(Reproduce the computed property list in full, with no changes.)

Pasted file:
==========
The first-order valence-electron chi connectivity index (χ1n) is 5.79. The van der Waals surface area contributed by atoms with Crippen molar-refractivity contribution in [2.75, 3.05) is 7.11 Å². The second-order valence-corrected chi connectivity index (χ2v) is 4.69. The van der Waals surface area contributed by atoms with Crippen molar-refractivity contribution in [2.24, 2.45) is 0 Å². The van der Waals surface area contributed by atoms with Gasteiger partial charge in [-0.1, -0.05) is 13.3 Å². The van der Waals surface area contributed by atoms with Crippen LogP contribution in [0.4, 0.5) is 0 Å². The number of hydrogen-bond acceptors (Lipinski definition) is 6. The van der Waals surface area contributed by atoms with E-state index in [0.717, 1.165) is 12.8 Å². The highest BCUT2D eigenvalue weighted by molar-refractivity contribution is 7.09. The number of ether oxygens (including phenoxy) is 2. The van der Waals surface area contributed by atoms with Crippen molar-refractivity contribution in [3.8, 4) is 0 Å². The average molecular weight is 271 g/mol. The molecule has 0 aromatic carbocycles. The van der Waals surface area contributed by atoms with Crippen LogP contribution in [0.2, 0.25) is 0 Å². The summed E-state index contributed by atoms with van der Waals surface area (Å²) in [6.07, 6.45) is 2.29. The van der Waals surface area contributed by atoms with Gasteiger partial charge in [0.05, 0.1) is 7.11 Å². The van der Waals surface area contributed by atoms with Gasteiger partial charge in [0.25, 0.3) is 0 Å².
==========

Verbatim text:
The first-order valence-electron chi connectivity index (χ1n) is 5.79. The van der Waals surface area contributed by atoms with Crippen molar-refractivity contribution in [2.75, 3.05) is 7.11 Å². The second-order valence-corrected chi connectivity index (χ2v) is 4.69. The van der Waals surface area contributed by atoms with Crippen molar-refractivity contribution in [2.24, 2.45) is 0 Å². The van der Waals surface area contributed by atoms with Gasteiger partial charge in [-0.1, -0.05) is 13.3 Å². The van der Waals surface area contributed by atoms with Crippen LogP contribution in [0.4, 0.5) is 0 Å². The number of hydrogen-bond acceptors (Lipinski definition) is 6. The van der Waals surface area contributed by atoms with E-state index in [0.717, 1.165) is 12.8 Å². The highest BCUT2D eigenvalue weighted by molar-refractivity contribution is 7.09. The number of ether oxygens (including phenoxy) is 2. The van der Waals surface area contributed by atoms with Crippen molar-refractivity contribution in [3.8, 4) is 0 Å². The average molecular weight is 271 g/mol. The molecule has 0 aromatic carbocycles. The van der Waals surface area contributed by atoms with Crippen LogP contribution in [0.2, 0.25) is 0 Å². The summed E-state index contributed by atoms with van der Waals surface area (Å²) in [6.07, 6.45) is 2.29. The van der Waals surface area contributed by atoms with Gasteiger partial charge in [0.05, 0.1) is 7.11 Å². The van der Waals surface area contributed by atoms with Gasteiger partial charge in [0.25, 0.3) is 0 Å².